The Grace and Humility of Critique
We’ve been talking about critique in this column the last few weeks. First we focused on the importance of critique and how it benefits the writer. Then we discussed different methods of critique and the benefits they provide, along with a general checklist on what to look for.
Today, however, we get to the heart of critique.
Most people either do this very badly or excel at it. I’m talking about accepting critique. It is a humbling experience that should be handled with gratitude and grace, especially if you want to continue receiving critique.
No, it’s not fun. Sometimes, it’s not even all that nice. Sometimes it’s filled with more criticism than positives, and sometimes an extra dose of grace is indeed needed. No matter what critique you receive (though we hope you’ll never experience the kind that tears you down and makes you stop writing or want to), there’s a right way and a wrong way to handle it.
- DO: say thank you. Even if you don’t agree, still thank the person for their input. Even if their comment is asinine, a thank you is still in order. After all, you don’t have to agree with what they said.
- DON’T: get all pissy and argumentative. If you really feel you must explain, do so with a smile. You’ll win more feedback and explanations that way than you will with negativity and lashing out. “
You are stupid. Did you even read it, because if you did, you’d clearly…Thank you for your input. I respectfully disagree.”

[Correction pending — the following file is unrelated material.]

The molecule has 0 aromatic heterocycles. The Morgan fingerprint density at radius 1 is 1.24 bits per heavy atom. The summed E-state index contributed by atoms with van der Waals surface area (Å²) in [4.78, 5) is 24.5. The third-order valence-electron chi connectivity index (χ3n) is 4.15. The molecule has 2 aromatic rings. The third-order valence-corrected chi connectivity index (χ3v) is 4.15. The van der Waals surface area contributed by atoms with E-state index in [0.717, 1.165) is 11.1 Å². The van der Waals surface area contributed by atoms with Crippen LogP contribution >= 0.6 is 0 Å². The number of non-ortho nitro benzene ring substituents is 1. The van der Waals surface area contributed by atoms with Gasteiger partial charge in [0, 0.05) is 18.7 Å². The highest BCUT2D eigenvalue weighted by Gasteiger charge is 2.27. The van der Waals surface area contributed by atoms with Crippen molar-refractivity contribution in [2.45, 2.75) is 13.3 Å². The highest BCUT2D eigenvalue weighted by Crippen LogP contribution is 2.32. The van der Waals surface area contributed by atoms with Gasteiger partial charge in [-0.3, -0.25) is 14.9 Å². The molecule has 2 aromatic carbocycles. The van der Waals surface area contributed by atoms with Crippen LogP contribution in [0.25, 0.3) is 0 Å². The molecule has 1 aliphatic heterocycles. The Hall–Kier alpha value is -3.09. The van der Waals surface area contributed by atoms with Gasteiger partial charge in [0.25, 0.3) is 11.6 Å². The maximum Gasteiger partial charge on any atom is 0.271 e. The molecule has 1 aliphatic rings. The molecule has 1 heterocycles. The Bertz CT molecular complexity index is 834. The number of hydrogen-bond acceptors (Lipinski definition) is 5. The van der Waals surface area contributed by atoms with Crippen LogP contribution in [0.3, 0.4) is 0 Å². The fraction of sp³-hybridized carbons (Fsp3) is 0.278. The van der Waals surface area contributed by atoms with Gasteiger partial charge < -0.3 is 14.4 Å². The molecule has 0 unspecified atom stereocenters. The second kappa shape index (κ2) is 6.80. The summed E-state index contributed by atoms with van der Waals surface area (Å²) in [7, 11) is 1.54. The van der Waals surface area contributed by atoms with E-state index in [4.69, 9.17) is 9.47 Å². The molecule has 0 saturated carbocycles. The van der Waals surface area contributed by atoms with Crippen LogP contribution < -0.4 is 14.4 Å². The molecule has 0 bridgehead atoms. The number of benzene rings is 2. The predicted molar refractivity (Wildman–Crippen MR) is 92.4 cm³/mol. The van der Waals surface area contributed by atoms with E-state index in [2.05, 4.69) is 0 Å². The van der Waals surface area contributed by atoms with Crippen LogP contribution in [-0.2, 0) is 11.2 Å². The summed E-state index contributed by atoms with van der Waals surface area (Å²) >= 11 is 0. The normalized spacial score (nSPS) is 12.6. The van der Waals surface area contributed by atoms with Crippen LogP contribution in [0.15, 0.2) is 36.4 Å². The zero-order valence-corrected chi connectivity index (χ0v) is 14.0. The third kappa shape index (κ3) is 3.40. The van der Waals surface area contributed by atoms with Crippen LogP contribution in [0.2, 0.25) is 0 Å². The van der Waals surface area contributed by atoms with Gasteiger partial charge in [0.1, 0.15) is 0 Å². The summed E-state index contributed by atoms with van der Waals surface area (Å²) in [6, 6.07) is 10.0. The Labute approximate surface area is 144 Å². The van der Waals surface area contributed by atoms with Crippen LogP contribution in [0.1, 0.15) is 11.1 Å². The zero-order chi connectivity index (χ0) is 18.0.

- DO: Acknowledge the critique, even if you are only accepting part of it. “Thank you for the suggestion, and while I don’t agree on switching the murder weapon, I really do like your idea to stalk him in the stairwell.”
- DON’T: Stress. Most of the time, especially if the critique is not the final draft, which it shouldn’t be. Beta readers, editors, and critique partners are separate beings. Critique comes before betas, who come before the final editor. Anyway, those suggestions you don’t agree with may have a streak of truth to them you may only want to make note of.
- DO: Acknowledge what the mass has to say. If 3 of 5 readers tell you to kill your darling, you should listen, but that odd man out? His weight only counts if it’s combined with the others or you agree with it.
- DON’T: be afraid to scream, yell, cry, and feel overwhelmed. Accepting critique is hard. You don’t need “lizard skin” to accept critique, but you should always remember the spirit it is given in.
Remember, if you ask for critique, you’re opening yourself up. This can go both ways, but you shouldn’t avoid it just because. No one is born with lizard skin but lizards, but everyone has the capacity for grace and gratitude. If you keep an open mind, you’ll find the critique doesn’t hurt quite so much. It will humble you as much as it will help you, and open your eyes to better writing in the long run.
And now it’s time to talk with a publisher…
Wendy asks Untold Press: “What do you do to help promote your authors?”
Jen Wylie answers: “We offer our authors a wide range of services as well as continuous advice on building and maintaining a social media presence. For each title we do a cover reveal, release blitz, and purchase a book tour (or in cases of a not first in series book, they may choose a tour or to put the 1st book on sale and we will pay for advertising). We often run sales (and pay for advertising) or work with an author if they wish for a sale to run. Authors also receive free promo graphics (for releases, sales, general promo, reviewers wanted, quote graphics etc) and any free banners for their media sites (twitter, fb page, etc) We will also produce graphics for bookmarks if the author wishes to purchase. We encourage our authors to share and promote each other, and to devote time to promote themselves. Authors, their reviews, etc are also promoted on our own media platforms, website, and newsletter. We are proud to work with our authors, not only to promote for them, but to teach them the most effective ways to promote themselves.”